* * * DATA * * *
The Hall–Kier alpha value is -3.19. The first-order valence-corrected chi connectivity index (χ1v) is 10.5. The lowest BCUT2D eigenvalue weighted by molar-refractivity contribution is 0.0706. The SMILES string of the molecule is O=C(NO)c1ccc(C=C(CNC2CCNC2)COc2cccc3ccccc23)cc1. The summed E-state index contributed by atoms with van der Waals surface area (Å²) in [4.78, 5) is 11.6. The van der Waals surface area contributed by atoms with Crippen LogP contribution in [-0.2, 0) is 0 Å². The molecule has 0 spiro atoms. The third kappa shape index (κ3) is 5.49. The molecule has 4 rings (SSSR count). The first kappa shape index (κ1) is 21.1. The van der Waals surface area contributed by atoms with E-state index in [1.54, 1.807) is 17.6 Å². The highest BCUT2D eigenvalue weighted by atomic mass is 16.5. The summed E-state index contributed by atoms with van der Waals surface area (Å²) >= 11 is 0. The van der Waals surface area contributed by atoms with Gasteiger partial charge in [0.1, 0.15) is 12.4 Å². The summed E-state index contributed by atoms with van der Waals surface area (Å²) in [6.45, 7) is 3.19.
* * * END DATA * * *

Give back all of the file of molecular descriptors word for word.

The Hall–Kier alpha value is -3.19. The first-order valence-corrected chi connectivity index (χ1v) is 10.5. The lowest BCUT2D eigenvalue weighted by molar-refractivity contribution is 0.0706. The SMILES string of the molecule is O=C(NO)c1ccc(C=C(CNC2CCNC2)COc2cccc3ccccc23)cc1. The summed E-state index contributed by atoms with van der Waals surface area (Å²) in [4.78, 5) is 11.6. The van der Waals surface area contributed by atoms with Crippen LogP contribution in [-0.2, 0) is 0 Å². The molecule has 0 spiro atoms. The third kappa shape index (κ3) is 5.49. The molecule has 4 rings (SSSR count). The first kappa shape index (κ1) is 21.1. The van der Waals surface area contributed by atoms with E-state index in [1.54, 1.807) is 17.6 Å². The highest BCUT2D eigenvalue weighted by atomic mass is 16.5. The summed E-state index contributed by atoms with van der Waals surface area (Å²) >= 11 is 0. The van der Waals surface area contributed by atoms with Gasteiger partial charge in [0.1, 0.15) is 12.4 Å². The summed E-state index contributed by atoms with van der Waals surface area (Å²) in [6.45, 7) is 3.19.